Skip to main content

Healthy & Fun Choices®

Kids Helping in the Kitchen

May 07, 2019 11:47PM ● By Kirsten Klug
It's true... my children love to play! They also love to watch their own shows and do their games.

At the same time, I know learning is integral to life. And, I know as a parent it is my job to figure out how to integrate learning into our daily life. 

My goal is that my children feel confident in how to create good, healthy food and have fun creating what they eat and how they live!

I have found a way to parent so that we learn through the process of life. For instance, I am not the mom who makes their child sit and do homework for hours on end. I'm not the mom who lets their child play video games all night, while I prepare the entire dinner. I'm also not the parent who puts their kids in time out over and over again. Instead we talk through our challenges and miscommunications.

It's fun to watch and talk with your children as they learn. By being sensitive and aware to what they gravitate towards and what stresses them out, you can help them feel important. If they like a certain kind of food try to have that available for them to cook with or if they don't like the feeling of the gooey mess when making meatballs have them wear gloves. My children are both dyslexic and it affects them differently.  I talk about their differences with a hope that they can see their differences as a gift.

Look for a variety of ways and opportunities to be curious, creative, and think. I enjoy lookin at our life as a big science research project or a huge canvas where we can throw all different colors of paint. 

Learning math, writing, science, and problem-solving skills into our daily life, are so important to our well  

10 ideas on how I do it with a focus on the KITCHEN:

1. When my kids were young and barely walking I had them playing in the sink and washing plastic dishes. So much fun with bubbles and the scrub brushes. If they got soaked, we'd just turn it into bath time and bring the dishes with us.

2. Great for our fine-motor skills, I placed dishes, cups, and safe utensils down low in drawers so my toddlers could play, make noises, and learn how to hold items while I was preparing their food and snacks. 
3. Outside we created a "mud kitchen" so they could create with mud, mix in plants or flowers, get dirty, and enjoy the process of creation.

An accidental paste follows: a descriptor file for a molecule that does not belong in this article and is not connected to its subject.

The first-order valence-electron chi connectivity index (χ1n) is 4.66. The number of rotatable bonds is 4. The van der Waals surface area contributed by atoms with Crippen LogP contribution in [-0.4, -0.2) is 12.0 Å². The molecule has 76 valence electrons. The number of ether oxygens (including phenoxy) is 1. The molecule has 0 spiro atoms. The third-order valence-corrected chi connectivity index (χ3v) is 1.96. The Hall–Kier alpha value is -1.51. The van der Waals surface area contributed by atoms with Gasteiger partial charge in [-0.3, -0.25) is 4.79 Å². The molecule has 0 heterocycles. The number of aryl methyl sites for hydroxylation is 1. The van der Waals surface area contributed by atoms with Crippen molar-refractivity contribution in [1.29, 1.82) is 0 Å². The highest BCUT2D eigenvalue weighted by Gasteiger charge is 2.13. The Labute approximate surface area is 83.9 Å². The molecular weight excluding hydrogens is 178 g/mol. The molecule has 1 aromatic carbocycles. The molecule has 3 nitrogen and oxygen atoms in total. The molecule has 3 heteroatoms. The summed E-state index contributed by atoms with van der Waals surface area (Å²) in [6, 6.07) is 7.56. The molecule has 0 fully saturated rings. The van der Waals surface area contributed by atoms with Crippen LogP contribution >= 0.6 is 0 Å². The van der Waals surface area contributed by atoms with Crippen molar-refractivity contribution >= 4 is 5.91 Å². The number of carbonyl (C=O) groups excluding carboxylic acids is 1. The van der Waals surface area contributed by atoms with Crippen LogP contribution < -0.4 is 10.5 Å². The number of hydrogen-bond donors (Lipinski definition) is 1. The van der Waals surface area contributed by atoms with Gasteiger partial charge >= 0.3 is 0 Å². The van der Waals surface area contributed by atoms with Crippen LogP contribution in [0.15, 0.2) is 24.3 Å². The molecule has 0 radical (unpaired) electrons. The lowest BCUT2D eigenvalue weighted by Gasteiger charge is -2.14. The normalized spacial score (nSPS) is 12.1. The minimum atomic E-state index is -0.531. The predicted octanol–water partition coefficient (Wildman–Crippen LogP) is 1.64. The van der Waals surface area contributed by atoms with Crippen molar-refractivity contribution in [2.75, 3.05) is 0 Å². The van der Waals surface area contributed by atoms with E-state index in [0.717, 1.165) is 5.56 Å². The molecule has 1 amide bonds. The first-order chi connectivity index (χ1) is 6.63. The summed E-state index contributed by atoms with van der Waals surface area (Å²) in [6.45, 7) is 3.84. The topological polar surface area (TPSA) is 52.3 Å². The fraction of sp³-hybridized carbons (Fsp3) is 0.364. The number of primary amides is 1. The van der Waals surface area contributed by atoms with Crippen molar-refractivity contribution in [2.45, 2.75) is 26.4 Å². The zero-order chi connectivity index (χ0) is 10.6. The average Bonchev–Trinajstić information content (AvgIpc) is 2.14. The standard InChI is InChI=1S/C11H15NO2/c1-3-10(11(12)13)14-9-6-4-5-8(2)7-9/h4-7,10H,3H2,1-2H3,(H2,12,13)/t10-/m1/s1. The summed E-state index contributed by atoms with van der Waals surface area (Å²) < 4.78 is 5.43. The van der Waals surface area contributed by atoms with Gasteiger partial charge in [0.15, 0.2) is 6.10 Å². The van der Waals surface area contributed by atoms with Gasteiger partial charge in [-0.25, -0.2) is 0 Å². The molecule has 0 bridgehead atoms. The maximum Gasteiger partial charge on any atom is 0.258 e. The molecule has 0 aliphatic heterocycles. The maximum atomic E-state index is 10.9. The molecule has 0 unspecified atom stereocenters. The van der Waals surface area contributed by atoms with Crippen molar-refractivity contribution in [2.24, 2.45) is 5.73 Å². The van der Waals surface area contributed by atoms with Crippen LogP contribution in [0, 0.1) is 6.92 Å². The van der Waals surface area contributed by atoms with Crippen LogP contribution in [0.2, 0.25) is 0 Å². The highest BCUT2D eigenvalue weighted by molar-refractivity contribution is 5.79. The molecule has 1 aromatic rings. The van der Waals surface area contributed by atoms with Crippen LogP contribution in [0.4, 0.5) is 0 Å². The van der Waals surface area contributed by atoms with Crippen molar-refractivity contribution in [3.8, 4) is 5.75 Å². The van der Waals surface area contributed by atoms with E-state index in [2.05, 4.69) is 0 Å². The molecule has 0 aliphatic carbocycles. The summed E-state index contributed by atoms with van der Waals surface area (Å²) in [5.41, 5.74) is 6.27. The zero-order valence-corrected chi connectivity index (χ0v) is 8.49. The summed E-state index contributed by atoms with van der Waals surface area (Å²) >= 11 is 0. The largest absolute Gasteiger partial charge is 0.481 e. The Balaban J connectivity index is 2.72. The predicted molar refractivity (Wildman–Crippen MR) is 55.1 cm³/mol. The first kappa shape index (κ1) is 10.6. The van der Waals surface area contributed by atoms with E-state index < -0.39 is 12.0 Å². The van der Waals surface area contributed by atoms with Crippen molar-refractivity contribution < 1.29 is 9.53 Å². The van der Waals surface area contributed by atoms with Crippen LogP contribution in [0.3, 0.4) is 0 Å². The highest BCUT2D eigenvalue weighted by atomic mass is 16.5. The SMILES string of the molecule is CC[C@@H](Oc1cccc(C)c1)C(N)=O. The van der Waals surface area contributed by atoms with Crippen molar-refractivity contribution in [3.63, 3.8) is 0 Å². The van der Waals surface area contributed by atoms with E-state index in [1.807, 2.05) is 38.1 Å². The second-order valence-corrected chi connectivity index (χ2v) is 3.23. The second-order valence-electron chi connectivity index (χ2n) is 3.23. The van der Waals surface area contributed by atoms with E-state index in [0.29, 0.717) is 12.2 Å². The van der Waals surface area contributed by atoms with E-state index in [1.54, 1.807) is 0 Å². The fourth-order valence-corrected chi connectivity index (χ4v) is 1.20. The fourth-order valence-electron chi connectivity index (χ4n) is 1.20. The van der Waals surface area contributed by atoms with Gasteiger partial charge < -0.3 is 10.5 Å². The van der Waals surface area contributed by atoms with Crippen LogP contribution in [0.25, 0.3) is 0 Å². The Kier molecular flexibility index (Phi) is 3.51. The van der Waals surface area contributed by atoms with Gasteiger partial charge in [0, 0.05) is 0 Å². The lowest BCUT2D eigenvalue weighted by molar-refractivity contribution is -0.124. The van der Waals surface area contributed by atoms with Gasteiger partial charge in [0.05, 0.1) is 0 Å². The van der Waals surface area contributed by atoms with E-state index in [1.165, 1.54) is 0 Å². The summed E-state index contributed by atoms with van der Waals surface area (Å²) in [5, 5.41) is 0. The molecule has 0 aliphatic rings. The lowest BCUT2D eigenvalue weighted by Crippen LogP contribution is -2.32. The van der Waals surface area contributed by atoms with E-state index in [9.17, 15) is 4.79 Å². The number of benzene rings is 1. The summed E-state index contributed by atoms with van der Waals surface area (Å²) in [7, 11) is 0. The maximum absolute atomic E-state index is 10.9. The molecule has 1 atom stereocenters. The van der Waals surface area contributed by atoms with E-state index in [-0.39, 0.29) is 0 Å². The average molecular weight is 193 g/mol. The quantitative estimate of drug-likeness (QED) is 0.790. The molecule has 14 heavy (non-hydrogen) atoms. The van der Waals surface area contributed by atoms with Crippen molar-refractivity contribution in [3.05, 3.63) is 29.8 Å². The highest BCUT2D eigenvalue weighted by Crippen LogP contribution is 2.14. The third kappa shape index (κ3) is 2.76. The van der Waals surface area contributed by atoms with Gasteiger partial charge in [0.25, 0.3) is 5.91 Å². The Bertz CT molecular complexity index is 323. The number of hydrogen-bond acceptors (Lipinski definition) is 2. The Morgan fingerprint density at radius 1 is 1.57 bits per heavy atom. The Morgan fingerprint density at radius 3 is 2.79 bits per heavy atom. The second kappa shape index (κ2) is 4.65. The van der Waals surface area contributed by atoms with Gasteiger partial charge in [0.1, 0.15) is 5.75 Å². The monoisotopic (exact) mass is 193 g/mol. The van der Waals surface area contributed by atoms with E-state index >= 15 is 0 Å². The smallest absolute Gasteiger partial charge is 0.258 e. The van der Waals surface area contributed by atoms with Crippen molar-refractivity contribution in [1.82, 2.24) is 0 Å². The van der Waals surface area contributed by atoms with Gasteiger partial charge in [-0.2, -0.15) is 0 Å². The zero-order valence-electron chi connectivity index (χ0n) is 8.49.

4. When my kids got older, I had them help plan and figure out the budget of our meals. We would even figure out how much each meal cost per person. A great way to learn math skills using addition, subtraction, multiplication, division, and tips with percentages.

5. Unlike many parents, I really enjoy bringing my kids to the grocery store to help select food. In the produce department, I often have them each choose a colorful unique vegetable and a fruit. At Trader Joe's they can each push their own grocery cart. When I was injured, we could take the electric scooter. As we select our foods, we talk about what we are choosing. We look at prices and make the best choices. I remember one time my daughter picked out three boxes of pizza which provided a great discussion with the checker on which pizza we should buy today and what to try another day.

6. When we enter the grocery store we each add up the groceries by rounding up and try to figure out who can guesstimate the closest to the actual cost.

7. Have your kids help plan your menu. Then, bring the kids into the kitchen to prepare, cut, and cook our meal! A great opportunity to talk about proper holding of knives, how to cut foods on their flat side, and what the difference is for dicing or mincing. 

8. Have the whole family help set the table and clean up afterwards. It's more fun and takes a lot less time when we all help out. Some days my kids aren't into it, so I have to recognize that, and let them have breaks. And, that gives them the ability to offer to take care of it for me and give me a break sometimes!

9. Discuss and plan the clean up process. My kids have come up with great ideas on what to compost, throw out, give to the neighbors chickens, and recycle. 

10. This one is one of my favorites... figuring out what we can have as left overs for breakfast. I like to add vegetable left overs to my eggs in the morning. Another idea is making a smoothie.

Having kids in the kitchen is not perfect. I make mistakes and my kids do too. We laugh at ourselves a lot! We learn from what we create and often are surprised by our creations! We try to take life lightly and go with the flow.

Math shows up in all careers, house hold chores, and our retail marketplace.  

How will you bring learning and life skills together at the grocery store and in your kitchen?